This paper is concerned with the questioning of suspects about criminal offences, which is widely recognised to be a standard, indeed often essential, tool of criminal investigation. The first part of the paper challenges an image of interrogation which, it will be argued, is misconceived and misleading. It is concerned with the common tendency to understand interrogation through a series of myths and ‘common sense’ understandings which are unsupported by research evidence and which lead to inappropriate policy responses. In particular, they divert attention and understanding away from the mundane reality of interrogation as carried out routinely by investigators. One of the myths to be considered is that safeguards for suspects’ rights make successful criminal investigation impossible. In challenging this, the paper will comment briefly on contrasting modes of regulation of police practices in interrogating suspects, focusing on the benefits and limits of electronic recording.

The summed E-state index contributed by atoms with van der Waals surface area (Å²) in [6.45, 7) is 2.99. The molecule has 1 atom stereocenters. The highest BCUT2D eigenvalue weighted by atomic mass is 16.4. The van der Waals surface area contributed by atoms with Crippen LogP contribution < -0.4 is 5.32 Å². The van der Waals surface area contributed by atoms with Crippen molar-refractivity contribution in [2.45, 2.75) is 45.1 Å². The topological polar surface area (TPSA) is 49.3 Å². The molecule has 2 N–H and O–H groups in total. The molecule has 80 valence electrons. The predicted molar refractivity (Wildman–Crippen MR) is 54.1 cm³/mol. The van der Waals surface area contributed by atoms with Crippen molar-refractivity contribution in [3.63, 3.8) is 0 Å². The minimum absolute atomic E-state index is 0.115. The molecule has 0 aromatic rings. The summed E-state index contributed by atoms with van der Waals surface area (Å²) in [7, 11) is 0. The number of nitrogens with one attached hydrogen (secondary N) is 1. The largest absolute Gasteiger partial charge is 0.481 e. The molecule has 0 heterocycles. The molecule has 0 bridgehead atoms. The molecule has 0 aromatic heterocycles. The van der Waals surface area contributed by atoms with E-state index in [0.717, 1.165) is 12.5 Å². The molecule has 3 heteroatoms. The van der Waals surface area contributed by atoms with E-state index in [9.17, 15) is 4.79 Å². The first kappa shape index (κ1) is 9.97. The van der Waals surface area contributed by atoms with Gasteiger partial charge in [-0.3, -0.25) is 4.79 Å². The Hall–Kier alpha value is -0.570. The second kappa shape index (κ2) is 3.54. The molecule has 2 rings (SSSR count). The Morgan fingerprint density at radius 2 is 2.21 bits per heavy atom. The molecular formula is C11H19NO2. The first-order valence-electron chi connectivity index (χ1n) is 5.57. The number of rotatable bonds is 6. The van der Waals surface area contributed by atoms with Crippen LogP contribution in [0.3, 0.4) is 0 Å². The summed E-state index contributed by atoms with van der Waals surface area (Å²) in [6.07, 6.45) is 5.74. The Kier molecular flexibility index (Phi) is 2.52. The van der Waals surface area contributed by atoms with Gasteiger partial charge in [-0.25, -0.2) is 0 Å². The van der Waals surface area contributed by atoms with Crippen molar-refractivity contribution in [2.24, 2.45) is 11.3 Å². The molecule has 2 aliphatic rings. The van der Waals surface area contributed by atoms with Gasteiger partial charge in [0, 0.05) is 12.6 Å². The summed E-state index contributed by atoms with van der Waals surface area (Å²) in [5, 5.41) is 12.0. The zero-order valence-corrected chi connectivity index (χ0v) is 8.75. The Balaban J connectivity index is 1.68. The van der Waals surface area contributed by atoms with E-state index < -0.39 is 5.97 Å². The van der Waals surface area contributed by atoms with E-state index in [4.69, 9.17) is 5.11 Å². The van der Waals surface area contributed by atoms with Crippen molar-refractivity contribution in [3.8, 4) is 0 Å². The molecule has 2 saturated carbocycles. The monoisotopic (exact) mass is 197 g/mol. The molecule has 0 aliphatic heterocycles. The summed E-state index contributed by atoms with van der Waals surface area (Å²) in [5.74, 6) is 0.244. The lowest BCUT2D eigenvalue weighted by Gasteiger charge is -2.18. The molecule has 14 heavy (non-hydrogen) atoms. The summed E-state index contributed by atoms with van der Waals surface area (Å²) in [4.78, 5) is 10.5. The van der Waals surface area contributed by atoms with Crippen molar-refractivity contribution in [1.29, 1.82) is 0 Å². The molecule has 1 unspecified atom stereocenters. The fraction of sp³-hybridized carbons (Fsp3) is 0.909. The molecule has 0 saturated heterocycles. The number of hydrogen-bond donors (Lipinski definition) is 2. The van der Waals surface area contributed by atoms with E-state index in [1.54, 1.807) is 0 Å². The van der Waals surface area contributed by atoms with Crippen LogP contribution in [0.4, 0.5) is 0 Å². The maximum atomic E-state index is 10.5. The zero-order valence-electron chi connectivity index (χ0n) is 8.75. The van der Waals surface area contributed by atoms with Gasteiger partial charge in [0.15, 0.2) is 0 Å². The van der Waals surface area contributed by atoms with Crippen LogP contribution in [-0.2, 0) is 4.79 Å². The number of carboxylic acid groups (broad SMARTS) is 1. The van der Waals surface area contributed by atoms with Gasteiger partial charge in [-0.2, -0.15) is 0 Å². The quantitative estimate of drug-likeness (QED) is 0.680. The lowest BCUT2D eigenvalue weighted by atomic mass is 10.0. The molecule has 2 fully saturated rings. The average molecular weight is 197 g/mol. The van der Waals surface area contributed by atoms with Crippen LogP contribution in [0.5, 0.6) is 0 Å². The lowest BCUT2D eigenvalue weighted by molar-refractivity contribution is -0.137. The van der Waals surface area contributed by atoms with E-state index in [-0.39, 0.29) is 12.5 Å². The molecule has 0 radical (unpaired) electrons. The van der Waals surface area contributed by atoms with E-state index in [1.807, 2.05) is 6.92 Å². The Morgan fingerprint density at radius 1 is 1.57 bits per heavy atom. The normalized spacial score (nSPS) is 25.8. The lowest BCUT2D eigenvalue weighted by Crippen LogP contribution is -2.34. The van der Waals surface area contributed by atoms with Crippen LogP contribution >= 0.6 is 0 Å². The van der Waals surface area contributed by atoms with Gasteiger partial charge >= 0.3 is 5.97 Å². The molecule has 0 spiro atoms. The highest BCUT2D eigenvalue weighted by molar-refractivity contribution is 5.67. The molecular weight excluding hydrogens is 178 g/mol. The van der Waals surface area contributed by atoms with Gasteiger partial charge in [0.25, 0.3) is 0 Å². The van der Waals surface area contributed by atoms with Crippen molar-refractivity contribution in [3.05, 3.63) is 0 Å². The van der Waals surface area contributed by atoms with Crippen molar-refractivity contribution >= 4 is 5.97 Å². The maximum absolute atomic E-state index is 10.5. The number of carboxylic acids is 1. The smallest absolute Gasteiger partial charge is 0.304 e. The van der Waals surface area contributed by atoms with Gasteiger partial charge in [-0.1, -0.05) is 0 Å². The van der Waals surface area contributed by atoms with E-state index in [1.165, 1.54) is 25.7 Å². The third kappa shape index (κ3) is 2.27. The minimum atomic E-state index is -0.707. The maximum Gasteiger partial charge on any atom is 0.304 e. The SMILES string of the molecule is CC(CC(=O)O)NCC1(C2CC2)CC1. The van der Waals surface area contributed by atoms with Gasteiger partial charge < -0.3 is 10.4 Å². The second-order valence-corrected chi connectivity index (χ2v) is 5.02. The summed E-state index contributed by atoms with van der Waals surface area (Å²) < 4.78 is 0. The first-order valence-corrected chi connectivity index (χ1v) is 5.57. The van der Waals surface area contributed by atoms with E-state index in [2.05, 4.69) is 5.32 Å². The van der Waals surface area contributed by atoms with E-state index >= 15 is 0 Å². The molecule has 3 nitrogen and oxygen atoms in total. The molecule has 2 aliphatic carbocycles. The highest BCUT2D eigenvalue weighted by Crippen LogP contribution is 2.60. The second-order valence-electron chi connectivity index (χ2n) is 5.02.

Secondly, the paper contrasts the ways in which jurisdictions (principally in the US, the UK and Australia) have responded to concerns about practices in the police interrogation of suspects. Since the mid-1990s, a stark contrast developed between the strategy of ‘investigative interviewing’ in England & Wales (and increasingly in Australia and elsewhere) and the methods taught to US police offers via the ‘Reid Technique’ and similar training programs. It will be argued that this contrast must be understood in the context of differing responses to miscarriages of justice and investigative failures (caused, at least in part, by inefficient interrogation techniques) and the knowledge which investigations of these miscarriages produced.
Criminal Law | Criminal Procedure
Date of this Version
David Dixon, "Interrogating myths. A comparative study of practices, research, and regulation" (October 2010). University of New South Wales Faculty of Law Research Series 2010. Working Paper 40.